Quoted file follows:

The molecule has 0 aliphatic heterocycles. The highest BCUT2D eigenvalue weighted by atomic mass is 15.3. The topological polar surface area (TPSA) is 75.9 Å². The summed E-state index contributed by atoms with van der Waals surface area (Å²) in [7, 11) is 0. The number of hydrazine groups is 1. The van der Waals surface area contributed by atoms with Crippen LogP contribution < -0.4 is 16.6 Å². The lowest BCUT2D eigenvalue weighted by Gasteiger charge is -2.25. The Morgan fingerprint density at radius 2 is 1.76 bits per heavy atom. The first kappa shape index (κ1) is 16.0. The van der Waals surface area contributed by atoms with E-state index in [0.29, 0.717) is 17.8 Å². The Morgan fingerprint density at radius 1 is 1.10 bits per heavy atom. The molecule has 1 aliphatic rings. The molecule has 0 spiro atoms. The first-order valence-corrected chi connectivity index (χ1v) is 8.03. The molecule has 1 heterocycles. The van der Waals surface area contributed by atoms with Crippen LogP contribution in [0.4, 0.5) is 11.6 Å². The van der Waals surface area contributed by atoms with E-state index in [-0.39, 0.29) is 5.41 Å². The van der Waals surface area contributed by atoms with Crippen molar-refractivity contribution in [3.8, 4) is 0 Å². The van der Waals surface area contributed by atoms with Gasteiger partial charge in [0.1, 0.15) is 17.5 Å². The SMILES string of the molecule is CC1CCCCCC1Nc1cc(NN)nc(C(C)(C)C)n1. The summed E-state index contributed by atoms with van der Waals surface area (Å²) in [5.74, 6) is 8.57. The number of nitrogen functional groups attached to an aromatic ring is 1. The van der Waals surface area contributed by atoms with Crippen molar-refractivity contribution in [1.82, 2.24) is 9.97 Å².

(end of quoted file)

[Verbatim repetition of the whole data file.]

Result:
The molecule has 0 aliphatic heterocycles. The highest BCUT2D eigenvalue weighted by atomic mass is 15.3. The topological polar surface area (TPSA) is 75.9 Å². The summed E-state index contributed by atoms with van der Waals surface area (Å²) in [7, 11) is 0. The number of hydrazine groups is 1. The van der Waals surface area contributed by atoms with Crippen LogP contribution < -0.4 is 16.6 Å². The lowest BCUT2D eigenvalue weighted by Gasteiger charge is -2.25. The Morgan fingerprint density at radius 2 is 1.76 bits per heavy atom. The first kappa shape index (κ1) is 16.0. The van der Waals surface area contributed by atoms with E-state index in [0.29, 0.717) is 17.8 Å². The Morgan fingerprint density at radius 1 is 1.10 bits per heavy atom. The molecule has 1 aliphatic rings. The molecule has 0 spiro atoms. The first-order valence-corrected chi connectivity index (χ1v) is 8.03. The molecule has 1 heterocycles. The van der Waals surface area contributed by atoms with Crippen LogP contribution in [0.4, 0.5) is 11.6 Å². The van der Waals surface area contributed by atoms with E-state index in [-0.39, 0.29) is 5.41 Å². The van der Waals surface area contributed by atoms with Crippen molar-refractivity contribution in [3.8, 4) is 0 Å². The van der Waals surface area contributed by atoms with Gasteiger partial charge in [0.1, 0.15) is 17.5 Å². The SMILES string of the molecule is CC1CCCCCC1Nc1cc(NN)nc(C(C)(C)C)n1. The summed E-state index contributed by atoms with van der Waals surface area (Å²) in [5.74, 6) is 8.57. The number of nitrogen functional groups attached to an aromatic ring is 1. The van der Waals surface area contributed by atoms with Crippen molar-refractivity contribution in [1.82, 2.24) is 9.97 Å².